Palaeoart: drawing from the past – Encore!

“Science-art, or sciart, is used to illustrate scientific ideas and concepts. In most cases, the idea behind sciart is straightforward – draw or illustrate what you see. Of course it’s not really that simple because a great deal of research goes into these images – more than the casual observer realizes! But when it comes to palaeontology, it’s even more complicated because the subjects are long extinct.”

This comes from a post I wrote for Science Borealis earlier this week, looking at palaeoart. Please check it out to read more about the post! I wanted to continue the discussion here on my blog simply because I got so much fantastic material from Royal Ontario Museum palaeoartist Danielle Dufault (@MesozoicMuse on Twitter) that I thought it was a real shame to let it go to waste. Since I wasn’t able to cover all of it on my original post, here is a bit more about what she (and others) had to say about palaeoart.

Wendiceratops pinhornensis by Danielle Dufault

In particular, I was interested in the process of going from a fossil to a piece of palaeoart. Danielle was quick to point out that it’s not just “illustrate a dinosaur”, using Wendiceratops as an example:

“The first step, once the fossils have been prepared, is to photograph them according to scientific convention (lighting always from the top left!). Since the material was in such great condition, Dr. Evans opted to make photographic plates for depicting each bone instead of illustration. The photos are arranged in several pages and labelled to point out their anatomical features. Of course, not all features of this animal were complete or even present, so I got to do some skeletal reconstruction [… based on] the closest known relatives of Wendiceratops according to the phylogenetic assessment of this new animal. It’s up to me to educate myself on all the closest relatives, so I have to familiarize myself with the papers that have been published. So between this background knowledge and constant back-and-forth input with David and my labmates, I can reconstruct the frill of the new Ceratopsian […] and then the skull, and then the whole skeleton. Each of these can become figures for the paper, or perhaps work their way into an exhibit within the museum. But of course, in the end, if I’m lucky, I get the honour of bringing these long-lost animals back to life in the minds of people everywhere.  We went through many variations of our final portrait of Wendiceratops, because as David was seeking out the best resolution for it’s placement in a phylogeny, it’s features had to change to reflect it’s position. Its post-orbital horns and nasal horn have gone trough several different arrangements!”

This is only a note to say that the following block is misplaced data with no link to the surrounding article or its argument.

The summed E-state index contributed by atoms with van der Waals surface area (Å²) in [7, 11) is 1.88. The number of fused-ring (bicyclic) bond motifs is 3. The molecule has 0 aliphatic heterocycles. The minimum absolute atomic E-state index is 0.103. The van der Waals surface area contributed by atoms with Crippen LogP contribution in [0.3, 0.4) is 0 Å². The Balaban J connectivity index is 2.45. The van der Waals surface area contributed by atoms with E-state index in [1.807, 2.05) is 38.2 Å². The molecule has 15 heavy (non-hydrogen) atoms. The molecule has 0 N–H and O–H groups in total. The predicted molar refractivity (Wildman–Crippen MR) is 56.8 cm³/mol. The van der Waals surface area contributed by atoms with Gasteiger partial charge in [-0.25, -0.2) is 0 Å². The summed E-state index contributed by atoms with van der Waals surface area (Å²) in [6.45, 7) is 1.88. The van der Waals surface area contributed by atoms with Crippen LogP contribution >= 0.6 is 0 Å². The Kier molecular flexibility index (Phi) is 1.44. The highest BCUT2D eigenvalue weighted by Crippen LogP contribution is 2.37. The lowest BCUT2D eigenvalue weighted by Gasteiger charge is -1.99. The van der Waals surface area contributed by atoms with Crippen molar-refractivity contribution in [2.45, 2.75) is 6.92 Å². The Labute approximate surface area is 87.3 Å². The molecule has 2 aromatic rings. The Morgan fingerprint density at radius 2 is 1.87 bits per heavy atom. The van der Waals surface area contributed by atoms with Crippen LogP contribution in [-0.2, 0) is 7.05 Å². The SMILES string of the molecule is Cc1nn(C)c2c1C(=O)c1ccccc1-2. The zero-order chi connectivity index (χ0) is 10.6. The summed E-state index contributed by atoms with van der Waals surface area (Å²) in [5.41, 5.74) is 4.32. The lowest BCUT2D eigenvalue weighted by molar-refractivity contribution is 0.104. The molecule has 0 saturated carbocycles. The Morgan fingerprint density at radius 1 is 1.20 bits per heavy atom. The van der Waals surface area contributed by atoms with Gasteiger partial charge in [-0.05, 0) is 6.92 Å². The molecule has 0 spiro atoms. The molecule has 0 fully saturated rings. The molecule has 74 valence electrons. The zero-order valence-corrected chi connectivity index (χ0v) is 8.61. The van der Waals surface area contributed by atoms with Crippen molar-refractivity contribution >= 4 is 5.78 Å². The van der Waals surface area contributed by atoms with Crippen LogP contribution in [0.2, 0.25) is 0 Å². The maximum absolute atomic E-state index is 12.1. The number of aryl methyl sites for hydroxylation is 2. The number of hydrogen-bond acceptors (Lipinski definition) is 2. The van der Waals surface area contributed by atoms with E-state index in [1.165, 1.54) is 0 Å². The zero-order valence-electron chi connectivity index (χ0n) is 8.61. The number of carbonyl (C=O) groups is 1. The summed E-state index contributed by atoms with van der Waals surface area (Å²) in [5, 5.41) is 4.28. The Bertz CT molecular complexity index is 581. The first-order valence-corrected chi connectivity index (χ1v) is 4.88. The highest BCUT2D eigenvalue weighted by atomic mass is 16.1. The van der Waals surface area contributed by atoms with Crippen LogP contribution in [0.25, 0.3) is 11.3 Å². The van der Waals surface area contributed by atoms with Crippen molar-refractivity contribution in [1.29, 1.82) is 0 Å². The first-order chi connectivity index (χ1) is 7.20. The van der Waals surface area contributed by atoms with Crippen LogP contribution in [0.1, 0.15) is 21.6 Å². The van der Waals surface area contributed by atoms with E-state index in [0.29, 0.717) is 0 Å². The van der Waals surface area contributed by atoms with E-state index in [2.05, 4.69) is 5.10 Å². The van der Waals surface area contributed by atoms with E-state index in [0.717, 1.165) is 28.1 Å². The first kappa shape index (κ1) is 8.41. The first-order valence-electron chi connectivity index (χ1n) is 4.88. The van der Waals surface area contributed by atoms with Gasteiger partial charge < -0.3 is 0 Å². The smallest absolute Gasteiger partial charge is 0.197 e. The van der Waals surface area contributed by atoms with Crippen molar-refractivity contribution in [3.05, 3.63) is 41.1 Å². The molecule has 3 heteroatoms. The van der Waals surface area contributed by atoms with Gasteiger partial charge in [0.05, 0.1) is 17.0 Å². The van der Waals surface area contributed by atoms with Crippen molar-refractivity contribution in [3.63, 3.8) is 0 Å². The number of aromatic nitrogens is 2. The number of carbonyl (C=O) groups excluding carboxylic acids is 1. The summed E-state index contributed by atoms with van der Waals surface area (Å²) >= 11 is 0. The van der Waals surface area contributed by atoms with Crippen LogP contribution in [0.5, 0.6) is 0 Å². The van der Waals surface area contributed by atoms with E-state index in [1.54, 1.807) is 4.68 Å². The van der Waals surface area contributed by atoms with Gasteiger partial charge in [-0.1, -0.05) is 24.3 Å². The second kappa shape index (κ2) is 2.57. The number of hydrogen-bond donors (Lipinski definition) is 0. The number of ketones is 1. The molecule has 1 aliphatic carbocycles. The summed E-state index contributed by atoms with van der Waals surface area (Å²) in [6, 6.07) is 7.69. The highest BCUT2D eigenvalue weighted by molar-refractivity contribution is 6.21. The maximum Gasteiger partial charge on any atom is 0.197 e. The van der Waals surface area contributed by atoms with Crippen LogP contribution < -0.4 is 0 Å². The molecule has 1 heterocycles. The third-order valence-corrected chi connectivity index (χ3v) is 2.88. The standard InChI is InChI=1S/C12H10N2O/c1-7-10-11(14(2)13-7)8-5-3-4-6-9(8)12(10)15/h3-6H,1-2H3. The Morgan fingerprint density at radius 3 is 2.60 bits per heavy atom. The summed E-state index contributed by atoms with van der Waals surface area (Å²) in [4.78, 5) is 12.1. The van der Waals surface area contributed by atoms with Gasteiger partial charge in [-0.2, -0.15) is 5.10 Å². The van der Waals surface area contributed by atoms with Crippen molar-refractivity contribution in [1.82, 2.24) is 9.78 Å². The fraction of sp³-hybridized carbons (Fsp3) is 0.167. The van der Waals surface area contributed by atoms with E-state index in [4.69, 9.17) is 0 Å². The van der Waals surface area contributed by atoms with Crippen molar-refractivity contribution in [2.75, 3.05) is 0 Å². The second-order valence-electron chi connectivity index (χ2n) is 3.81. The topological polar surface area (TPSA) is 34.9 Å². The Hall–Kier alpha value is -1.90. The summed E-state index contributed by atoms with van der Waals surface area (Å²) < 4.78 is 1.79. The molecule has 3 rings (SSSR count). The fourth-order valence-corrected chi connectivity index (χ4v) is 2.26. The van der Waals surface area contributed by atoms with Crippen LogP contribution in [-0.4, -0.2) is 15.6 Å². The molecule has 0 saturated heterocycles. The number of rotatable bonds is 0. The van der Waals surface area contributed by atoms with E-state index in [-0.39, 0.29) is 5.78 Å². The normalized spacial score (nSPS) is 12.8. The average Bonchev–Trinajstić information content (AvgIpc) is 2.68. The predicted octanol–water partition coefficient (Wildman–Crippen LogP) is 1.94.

Some drafts of Wendiceratops with different horn structures. Image copyright Danielle Dufault

Another thing that I was particularly interested in is where Danielle got the colour from for the final reconstruction of Wendiceratops. Rather than a full body reconstruction, she focused on using just the head, without the environmental reconstruction. Her inspiration came from a few different groups of modern animals: